“Being yourself might make people reject you. People you desperately care about. Being yourself only works if you’re basically cool. Which I’m not.” – David
That’s the eternal issue of being a teenager, which is only heightened when the teen is dealing with coming out. That’s the subject of Lee Bantle’s David Inside Out. David is 16, on the track team, has a few close friends, a maybe girlfriend and a supportive mom. But he’s realizing that not only is his best friend gay, he might be too.
Over the course of a few months, David looses his best friend because he can’t deal with how out Eddie is. He falls hard for a closeted teammate, Sean, who can’t come to terms with his own sexuality but desperately wants some intimacy. David experiments with his maybe girlfriend with pretty disastrous results. Throughout the book, David questions himself and if he really is gay and what that might mean for him.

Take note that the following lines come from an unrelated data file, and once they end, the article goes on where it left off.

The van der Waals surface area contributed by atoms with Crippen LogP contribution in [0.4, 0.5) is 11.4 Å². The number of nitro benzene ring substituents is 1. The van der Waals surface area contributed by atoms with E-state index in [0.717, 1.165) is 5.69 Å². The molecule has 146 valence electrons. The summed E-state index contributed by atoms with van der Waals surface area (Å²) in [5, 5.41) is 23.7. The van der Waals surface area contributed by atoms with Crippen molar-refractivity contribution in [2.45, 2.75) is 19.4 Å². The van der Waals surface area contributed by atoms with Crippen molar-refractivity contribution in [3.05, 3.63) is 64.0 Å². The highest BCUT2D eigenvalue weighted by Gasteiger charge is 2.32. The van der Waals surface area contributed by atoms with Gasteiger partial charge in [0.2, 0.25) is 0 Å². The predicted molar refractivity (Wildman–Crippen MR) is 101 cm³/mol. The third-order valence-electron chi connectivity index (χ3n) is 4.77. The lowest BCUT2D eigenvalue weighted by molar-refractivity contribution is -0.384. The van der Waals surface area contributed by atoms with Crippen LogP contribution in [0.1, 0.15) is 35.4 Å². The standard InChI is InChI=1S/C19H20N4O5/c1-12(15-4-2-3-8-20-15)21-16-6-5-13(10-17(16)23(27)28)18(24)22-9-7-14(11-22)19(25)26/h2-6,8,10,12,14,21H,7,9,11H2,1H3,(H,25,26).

Bantle’s use of first person point-of-view is great for this story. The short chapters feel like blog or diary entries–a quick look inside what David is feeling that day, that moment. It gives David a crystal clear voice, which makes the book work so well. Everything David feels is laid out right there: the good, the hurt and the confusion.
The use of a trio of characters in different stages of coming out is nice to see, and reminded me a bit of what Alex Sanchez did in the Rainbow Boys trilogy. There’s David trying to sort himself out, Eddie who is already coming out to the world and Sean trying to deny that part of himself (even while leading David on). It’s a cross section of gay teenagers that must exist in every school across the world. Readers are likely to find themselves or someone they know right here.
I’m three for three for the ya books I’ve read this year. I’m glad I keep finding such excellent stories in this genre. The three books each sports themes too, and this is the second one with track as a backdrop.
Up next: What We Remember by Michael Thomas Ford